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Chinese Slang: 22 Mandarin Slang Words Your Textbook Won’t Teach You

Learning Mandarin slang words will greatly improve your day-to-day communication with native speakers!

To have a clear grasp of trending Chinese pop culture, which is constantly changing, it’s important to keep up with Mandarin slang and what people are using in conversations.

To help you get started, here are 22 Chinese slang words you won’t find in your textbook.


1. 九四 (jiǔ sì) — Exactly / I know

These are the characters for “nine” and “four,” respectively. Commonly written as 94, this slang term came about due to its similarity to the existing Chinese phrase: 就是 (jiù shì) — exactly.

94 is an example of a phrase that has become popular due to the internet and online chatting. It means “precisely,” “exactly” or something along the lines of “I know.”

A: 你真漂亮。
(nǐ zhēn piào liang.)
You are so beautiful.

B: 94, 我知道。
(jiǔ sì, wǒ zhī dào.)
Yes, I know.

2. 二百五 (èr bǎi wǔ) — Idiot

Sometimes written in digits as 250, this term means “idiot” or “moron.” It comes from an old Chinese story.

Previously, copper coins were strung together by threading twine or rope through the square holes in the center. A thousand coins strung together was called a “diao.” Half of a diao, or 半吊子 (bàn diào zi), was used as slang to talk about someone who was inadequate.

As a way to describe themselves, modest Chinese scholars went a step further and took half of the half—hence the 250—to say that they were real idiots.

(tā zhēn de shì gè èr bǎi wǔ!)
He really is an idiot!

Mandarin has a lot of number slang. These two are particularly helpful to know, but I won’t cover all of them here. You can read more about Chinese number slang in this post.

3. MM — Younger sister / Girl (who is pretty)

Like 94, this phrase was invented and gained popularity thanks to the internet—much like a lot of Chinese slang.

You might know that GG stands for “boy” or “brother” because of 哥哥 (gē gē) — older brother. Similarly, MM is short for 妹妹 (mèi mei) — younger sister.

In the internet world, MM can simply mean “girl,” as well. It can also stand for 美美 (měi měi) — pretty.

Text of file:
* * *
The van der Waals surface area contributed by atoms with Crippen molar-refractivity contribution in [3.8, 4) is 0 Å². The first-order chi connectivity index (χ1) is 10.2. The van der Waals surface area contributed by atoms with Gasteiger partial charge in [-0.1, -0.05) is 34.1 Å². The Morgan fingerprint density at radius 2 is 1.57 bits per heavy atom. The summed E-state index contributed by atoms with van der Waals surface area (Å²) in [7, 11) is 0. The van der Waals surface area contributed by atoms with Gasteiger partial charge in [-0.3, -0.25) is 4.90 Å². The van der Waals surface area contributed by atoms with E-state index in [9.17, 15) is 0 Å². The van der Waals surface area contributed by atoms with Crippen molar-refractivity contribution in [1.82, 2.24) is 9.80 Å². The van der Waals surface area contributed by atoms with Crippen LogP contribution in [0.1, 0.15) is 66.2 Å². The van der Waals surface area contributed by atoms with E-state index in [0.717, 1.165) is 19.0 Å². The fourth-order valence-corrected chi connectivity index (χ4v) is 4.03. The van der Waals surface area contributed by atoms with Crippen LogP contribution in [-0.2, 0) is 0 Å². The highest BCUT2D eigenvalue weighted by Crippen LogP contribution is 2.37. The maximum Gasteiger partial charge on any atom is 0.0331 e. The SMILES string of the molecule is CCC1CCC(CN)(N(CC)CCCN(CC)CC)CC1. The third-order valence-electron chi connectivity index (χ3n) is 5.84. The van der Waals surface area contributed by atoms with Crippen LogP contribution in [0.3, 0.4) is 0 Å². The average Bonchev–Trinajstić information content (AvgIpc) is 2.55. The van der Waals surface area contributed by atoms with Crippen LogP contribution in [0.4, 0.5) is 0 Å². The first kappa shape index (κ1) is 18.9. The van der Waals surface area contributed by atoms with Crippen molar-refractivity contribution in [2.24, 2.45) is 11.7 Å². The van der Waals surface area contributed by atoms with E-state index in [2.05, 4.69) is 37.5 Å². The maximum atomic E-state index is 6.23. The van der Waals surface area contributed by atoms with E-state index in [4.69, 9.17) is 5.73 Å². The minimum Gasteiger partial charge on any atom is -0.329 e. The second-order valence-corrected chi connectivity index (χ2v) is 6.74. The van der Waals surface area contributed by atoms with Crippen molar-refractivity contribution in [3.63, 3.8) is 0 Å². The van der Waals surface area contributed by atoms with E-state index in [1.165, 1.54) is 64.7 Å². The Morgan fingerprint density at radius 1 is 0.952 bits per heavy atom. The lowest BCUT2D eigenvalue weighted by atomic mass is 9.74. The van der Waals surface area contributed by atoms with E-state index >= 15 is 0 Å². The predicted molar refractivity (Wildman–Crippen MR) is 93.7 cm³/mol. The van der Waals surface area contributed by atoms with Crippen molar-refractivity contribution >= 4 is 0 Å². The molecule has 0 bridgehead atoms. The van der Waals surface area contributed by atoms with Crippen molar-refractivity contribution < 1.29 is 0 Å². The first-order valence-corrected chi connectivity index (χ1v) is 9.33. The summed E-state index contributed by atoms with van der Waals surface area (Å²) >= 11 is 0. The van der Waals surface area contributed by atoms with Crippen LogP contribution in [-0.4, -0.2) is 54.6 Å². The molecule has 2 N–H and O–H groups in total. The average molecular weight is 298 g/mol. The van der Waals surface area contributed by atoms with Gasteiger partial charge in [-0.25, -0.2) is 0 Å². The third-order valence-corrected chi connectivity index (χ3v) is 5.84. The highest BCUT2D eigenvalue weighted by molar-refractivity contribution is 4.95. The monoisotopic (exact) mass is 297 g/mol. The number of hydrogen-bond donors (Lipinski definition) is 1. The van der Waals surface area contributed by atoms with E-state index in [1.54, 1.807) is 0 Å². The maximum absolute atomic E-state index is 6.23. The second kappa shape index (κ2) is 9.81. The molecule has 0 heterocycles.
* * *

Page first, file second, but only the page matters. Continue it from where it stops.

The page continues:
When MM is used, it usually means a young or pretty girl, so be careful when you choose to employ this term. It’s also a bit outdated these days, so I recommend really taking your cue on this one from native speakers in order to not sound too behind the times.

(MM de míng zì jiào xiǎo hóng.)
The pretty girl’s name is Xiao Hong (lit. Little Red).

4. PMP — Suck up

PMP comes from the phrase 拍马屁 (pāi mǎ pì), which directly translates to “patting the horse’s backside” and is ultimately equivalent to the English version of a “bootlicker” or “suck up.”

In essence, PMP refers to someone who may just be flattering you, or someone who’s maybe not being completely truthful about the situation.

Note that you may see the characters just as often (if not more often) than the acronym itself.

(nǐ bù yào zài wǒ miàn qián PMP pāi mǎ pì.)
Do not flatter me.

5. 阿猫阿狗  (ā māo ā gǒu) — Any Tom, Dick or Harry

This phrase literally says “a cat and a dog,” but it means something like “just anyone”—in a bad way.

The origins come from Ancient China, where 阿猫 and 阿狗 individually were often used as nicknames for people.

(dǎo yǎn bú huì zhǎo ā māo ā gǒu dāng nǚ zhǔ jué.)
The director would not choose just anyone to be the star actress.

6. 算了  (suàn le) — Forget it

算了 can be used in many situations, meaning anything from a casual “whatever” in everyday scenarios to a firm or more serious “let it go.”

A: 你明天晚上还想出去跳舞吗?
(nǐ míng tiān wǎn shàng hái xiǎng chū qù tiào wǔ ma?)
Do you still want to go dancing tomorrow night?

B: 算了吧。
(suàn le ba.)
Let’s forget it.

7. 去你的  (qù nǐ de) — Go away / Screw you

Literally “go to yours,” this Mandarin slang term can have a range of intended meanings.

Depending on the situation, it might be anything from a firm but tame, “Go away!” or “Off with you!” Or, it could be a bit more serious, as in, “Go to hell,” or even the more explicit version of “Screw you.”